An outplacement offering has a place in our time!

I recall a time in high school when learning English, and one source of entertainment was looking for the most complicated words in my native Finnish to then throw at the poor English teacher as ‘how would you translate this word’. The winner was something along the likes of ‘merkityksettömättömyydellänsäkäänköhän’. Er… don’t ask. However, my current favorite on the same ranking would be the Finnish word for outplacement services: uudelleentyöllistymispalvelut. I can only assure my Finnish customers, that the content, the meaning and the impact of the service is something far better than what the word may sound like.

While typing this blog and pulling out the few reference materials I have addressed in the text below, another three notifications caught my eye of various employers starting new layoff-negotiations in Finland. The situation in the labor market is remarkably tough to begin with – and by the tone of the news, it promises to get only tougher. Add to that an individual professional of any field who is still in some degree of denial upon an unexpected termination notice from previous job, and perhaps 10 years gone by since the last time he or she had had to apply for a job. That is what you call a total mess. And that is where the value of outplacement services becomes the most evident!

You may have noticed, or heard, that headhunting has become an increasingly common approach in looking for talent also in managerial and even senior specialist roles – no longer a method only applied in search for top-paid chief executives. Now, fortunately, the same is happening with outplacement services.

In the U.S. the Bureau of Labor Statistics findings even predict that we will see outplacement services becoming part of standard benefits packages employers are offering already at the time of recruitment! Boy, I can’t help thinking what a shift in mindset that represents from the old Japanese lifetime employment culture to exit support becoming used as a carrot already in the recruitment phase.

So what are these outplacement services? In a nutshell, they refer to support the employer chooses to provide to an employee at the end of employment, in order to help the individual to find a new job. Typically these services include review and improvement of CV, recommendations of improving one’s application process, and tips and tricks for effective preparation for a job interview. More comprehensive packages may also include for example some combination of personality- and assessment testing to bring out individual’s natural strengths in view of possible new career options. But equally importantly, a well-constructed outplacement offering should also help the individual to set realistic expectations on the duration of the job-hunting phase, what to prepare for, and how to keep updating one’s skills and profile during that time so they continue to appeal to potential employers. Effective utilization of one’s contact network is something us Finns tend to find difficult, or even embarrassing, to do. One essential element of a valuable outplacement service is to ensure exactly that gets done.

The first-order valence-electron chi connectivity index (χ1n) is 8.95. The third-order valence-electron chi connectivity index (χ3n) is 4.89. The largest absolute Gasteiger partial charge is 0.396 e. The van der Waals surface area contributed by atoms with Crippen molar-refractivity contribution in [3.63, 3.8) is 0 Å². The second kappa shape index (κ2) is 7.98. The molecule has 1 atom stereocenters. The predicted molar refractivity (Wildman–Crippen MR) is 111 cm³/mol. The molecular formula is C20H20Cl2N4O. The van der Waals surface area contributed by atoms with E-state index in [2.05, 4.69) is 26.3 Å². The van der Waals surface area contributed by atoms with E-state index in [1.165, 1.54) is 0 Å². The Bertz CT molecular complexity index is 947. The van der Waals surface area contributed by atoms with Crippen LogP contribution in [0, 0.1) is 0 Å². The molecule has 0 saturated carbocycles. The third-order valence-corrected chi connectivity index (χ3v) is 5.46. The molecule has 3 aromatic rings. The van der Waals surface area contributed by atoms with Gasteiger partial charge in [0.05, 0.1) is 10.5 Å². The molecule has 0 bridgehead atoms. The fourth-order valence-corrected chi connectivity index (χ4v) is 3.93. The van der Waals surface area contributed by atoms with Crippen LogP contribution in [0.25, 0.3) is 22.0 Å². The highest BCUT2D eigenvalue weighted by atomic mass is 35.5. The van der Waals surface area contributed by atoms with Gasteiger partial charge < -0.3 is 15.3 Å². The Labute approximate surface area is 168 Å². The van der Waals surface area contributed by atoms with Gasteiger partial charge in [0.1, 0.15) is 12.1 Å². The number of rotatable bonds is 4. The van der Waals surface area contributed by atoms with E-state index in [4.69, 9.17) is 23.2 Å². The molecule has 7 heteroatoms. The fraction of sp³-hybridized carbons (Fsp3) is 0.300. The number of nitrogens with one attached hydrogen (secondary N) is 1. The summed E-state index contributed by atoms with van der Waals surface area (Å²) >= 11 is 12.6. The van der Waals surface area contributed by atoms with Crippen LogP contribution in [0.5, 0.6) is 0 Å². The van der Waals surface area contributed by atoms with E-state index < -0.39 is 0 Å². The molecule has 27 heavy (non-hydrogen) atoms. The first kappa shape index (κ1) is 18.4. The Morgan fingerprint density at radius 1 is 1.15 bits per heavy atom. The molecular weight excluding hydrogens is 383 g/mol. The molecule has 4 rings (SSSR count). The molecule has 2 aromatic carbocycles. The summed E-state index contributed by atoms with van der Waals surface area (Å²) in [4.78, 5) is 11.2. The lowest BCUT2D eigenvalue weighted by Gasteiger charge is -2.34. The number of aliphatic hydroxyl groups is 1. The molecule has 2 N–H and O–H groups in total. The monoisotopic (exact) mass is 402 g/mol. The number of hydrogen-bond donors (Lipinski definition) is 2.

As tends to be the case with any kind of training or consultation, individual help with one’s own, unique situation is far more effective than more generic instructions shared in a group setting. Two separate studies were conducted in Belgium in 2013, and the results speak for themselves on this matter. Out of those who had received individual outplacement training, 80% found a new job. With participants of group training, the success rate dropped to 60%. While I personally advocate individual service in a matter as sensitive as support with one’s job search, career planning and competence evaluation, of course that result for group sessions is still far better than no outplacement provided at all. The same results, however, found that only 8% of outplacement participants had received purely individual coaching – the rest had only group sessions, or combination of both.

But wait! Why should an employer take up additional costs by providing an outplacement service for individuals about to leave the company? It actually makes perfect sense. The key beneficiary is the company image – both internally and externally. The remaining employees will pay close attention to how the employer is treating their colleagues that face an unfortunate lay-off. So an investment towards their re-employment will help to maintain morale high within the company in that challenging situation. Externally, job applicants will take note as well. A poorly managed lay-off process could easily have a negative impact on the employer’s ability to attract top talent the next time new resources are needed. In Greece a survey was conducted last summer on the impact of outplacement services, and the results show that the most significant benefit for the employer was indeed corporate social image (65% of respondents), followed by the facilitation of the end of termination process for the departing employees (59%).

The more difficult the situation in the labor market and the odds the individual job seeker is facing – the greater will be also the value and impact of a high quality outplacement offering for both the employer and the exiting employee.


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